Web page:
We ignore transportation alternatives
By Cliff Slater
Traffic congestion is by anyone’s definition one of Hawaii’s most annoying problems. Yet our elected officials do little about it. In fact, the actions they do take are ones that usually make traffic congestion worse.
First, they complain about too many cars being driven to work. Yet they legislate building codes that require developers to put in minimum amounts of parking—far more parking than were developers left to decide on their own.(1) This excess amount of parking drives down parking prices. For example, a $100 a month downtown parking place works out to only 30¢ a square foot taking into account the square footage necessary for automobile ingress and egress.(2) That’s a price cheaper than the worst warehouse space anywhere on the island. What is happening is that office space is subsidizing parking space. The relatively low parking cost is what encourages people to drive their cars to work. We need to let building owners and developers decide how they want to allocate space and let parking prices rise with the market.
Next, elected officials plan residential neighborhoods but do little to encourage the creation of jobs there—in fact, they discourage it by prohibiting the operation of businesses around residential neighborhoods. Nor do they plan for the highway infrastructure to support these new residences.
They also ignore potential solutions to congestion. For example, busways are special roads dedicated to buses, van and car pools. A two-lane busway from the Leeward area to downtown would be a tremendous traffic reliever.(3) Yet, despite the proven ability of busways to reduce traffic congestion elsewhere—for example, Houston, Texas—we have made absolutely no attempt to adopt them. Instead we spend $1.8 billion on H-3 when it would have been far more sensible to allocate that money to busways and highway widening for Leeward commuters. As is happening on the Mainland, we could even have private firms compete to build such a busway as a tollway and it would cost taxpayers nothing; users would pay for it.(4)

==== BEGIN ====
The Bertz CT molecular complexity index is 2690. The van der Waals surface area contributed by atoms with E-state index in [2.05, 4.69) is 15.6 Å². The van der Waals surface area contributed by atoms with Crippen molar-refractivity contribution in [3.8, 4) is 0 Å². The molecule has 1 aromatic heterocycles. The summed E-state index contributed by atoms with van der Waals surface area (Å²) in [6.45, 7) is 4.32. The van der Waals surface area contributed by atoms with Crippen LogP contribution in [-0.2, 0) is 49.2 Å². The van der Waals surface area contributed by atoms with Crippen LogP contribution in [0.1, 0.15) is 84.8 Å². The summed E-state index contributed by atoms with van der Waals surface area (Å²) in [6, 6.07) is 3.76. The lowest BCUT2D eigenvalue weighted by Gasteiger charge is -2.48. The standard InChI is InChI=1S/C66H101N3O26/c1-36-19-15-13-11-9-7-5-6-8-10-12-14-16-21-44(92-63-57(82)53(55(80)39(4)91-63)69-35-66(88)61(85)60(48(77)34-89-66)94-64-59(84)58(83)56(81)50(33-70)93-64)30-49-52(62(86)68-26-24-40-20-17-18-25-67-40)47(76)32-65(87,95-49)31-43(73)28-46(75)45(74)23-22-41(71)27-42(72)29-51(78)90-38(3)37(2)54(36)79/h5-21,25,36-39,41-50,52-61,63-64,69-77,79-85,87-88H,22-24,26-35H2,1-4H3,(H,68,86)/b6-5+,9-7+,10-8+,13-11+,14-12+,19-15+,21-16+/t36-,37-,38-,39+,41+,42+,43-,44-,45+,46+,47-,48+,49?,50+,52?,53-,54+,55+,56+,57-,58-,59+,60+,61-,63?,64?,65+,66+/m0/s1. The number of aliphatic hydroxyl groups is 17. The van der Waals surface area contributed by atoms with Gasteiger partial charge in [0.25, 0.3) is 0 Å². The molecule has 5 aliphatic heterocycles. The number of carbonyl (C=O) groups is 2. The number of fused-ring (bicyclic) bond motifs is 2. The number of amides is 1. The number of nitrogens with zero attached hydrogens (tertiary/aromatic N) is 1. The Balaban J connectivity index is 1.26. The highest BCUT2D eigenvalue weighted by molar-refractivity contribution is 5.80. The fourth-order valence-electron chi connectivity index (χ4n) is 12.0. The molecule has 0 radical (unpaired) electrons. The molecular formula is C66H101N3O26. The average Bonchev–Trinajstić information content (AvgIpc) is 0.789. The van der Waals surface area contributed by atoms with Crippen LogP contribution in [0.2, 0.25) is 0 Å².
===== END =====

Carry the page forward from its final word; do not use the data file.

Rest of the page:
Nor do our elected officials do anything to contain commuting costs.
There has been enormous success around the world in recent years in privatizing public transportation. From Britain to Argentina and across the U.S., cost reductions of 20-40% have resulted from contracting out or even fully privatizing services.(5) Here in Hawaii we have made absolutely no attempt to even look at privatizing public transportation even though our subsidies for TheBus are running close to $100 million annually.(6)
We spend city money subsidizing express buses at the cost of about $150 per rider per month.(7) Yet the City does nothing to subsidize van pools which only cost $50 per month per rider.(8)
All around the world are examples of people today making changes in urban transportation that have led to traffic moving faster and cheaper. Has one of our elected officials been to see them? Has one of them been to see the fully reprivatized and profitable 15,000-bus system in Buenos Aires, Argentina?(9) Has one of them been to see the results of privatizing public transportation in Britain?(10) Instead, they all run around looking at rail systems.
It’s enough to make you cry.